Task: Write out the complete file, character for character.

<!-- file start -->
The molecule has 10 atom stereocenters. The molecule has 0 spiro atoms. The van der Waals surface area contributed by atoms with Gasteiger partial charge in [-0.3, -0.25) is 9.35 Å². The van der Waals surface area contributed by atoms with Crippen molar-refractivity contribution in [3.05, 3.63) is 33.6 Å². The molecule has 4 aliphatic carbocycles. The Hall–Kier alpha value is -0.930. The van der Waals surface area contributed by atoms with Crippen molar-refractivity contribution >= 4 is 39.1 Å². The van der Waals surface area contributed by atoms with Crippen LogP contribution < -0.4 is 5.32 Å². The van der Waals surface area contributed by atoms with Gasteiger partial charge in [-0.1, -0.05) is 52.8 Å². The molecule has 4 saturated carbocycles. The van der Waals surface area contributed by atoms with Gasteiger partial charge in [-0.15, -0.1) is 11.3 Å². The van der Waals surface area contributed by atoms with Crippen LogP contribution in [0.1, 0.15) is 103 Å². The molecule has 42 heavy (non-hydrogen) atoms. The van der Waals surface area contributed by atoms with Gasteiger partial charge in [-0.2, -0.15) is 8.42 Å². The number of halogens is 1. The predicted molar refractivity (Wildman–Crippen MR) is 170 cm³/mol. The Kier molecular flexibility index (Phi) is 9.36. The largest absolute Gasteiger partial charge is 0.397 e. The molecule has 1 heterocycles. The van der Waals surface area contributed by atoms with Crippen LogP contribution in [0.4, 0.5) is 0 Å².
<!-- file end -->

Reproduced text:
The molecule has 10 atom stereocenters. The molecule has 0 spiro atoms. The van der Waals surface area contributed by atoms with Gasteiger partial charge in [-0.3, -0.25) is 9.35 Å². The van der Waals surface area contributed by atoms with Crippen molar-refractivity contribution in [3.05, 3.63) is 33.6 Å². The molecule has 4 aliphatic carbocycles. The Hall–Kier alpha value is -0.930. The van der Waals surface area contributed by atoms with Crippen molar-refractivity contribution >= 4 is 39.1 Å². The van der Waals surface area contributed by atoms with Crippen LogP contribution < -0.4 is 5.32 Å². The van der Waals surface area contributed by atoms with Gasteiger partial charge in [-0.1, -0.05) is 52.8 Å². The molecule has 4 saturated carbocycles. The van der Waals surface area contributed by atoms with Gasteiger partial charge in [-0.15, -0.1) is 11.3 Å². The van der Waals surface area contributed by atoms with Crippen LogP contribution in [0.1, 0.15) is 103 Å². The molecule has 42 heavy (non-hydrogen) atoms. The van der Waals surface area contributed by atoms with Gasteiger partial charge in [-0.2, -0.15) is 8.42 Å². The number of halogens is 1. The predicted molar refractivity (Wildman–Crippen MR) is 170 cm³/mol. The Kier molecular flexibility index (Phi) is 9.36. The largest absolute Gasteiger partial charge is 0.397 e. The molecule has 1 heterocycles. The van der Waals surface area contributed by atoms with Crippen LogP contribution in [0.4, 0.5) is 0 Å².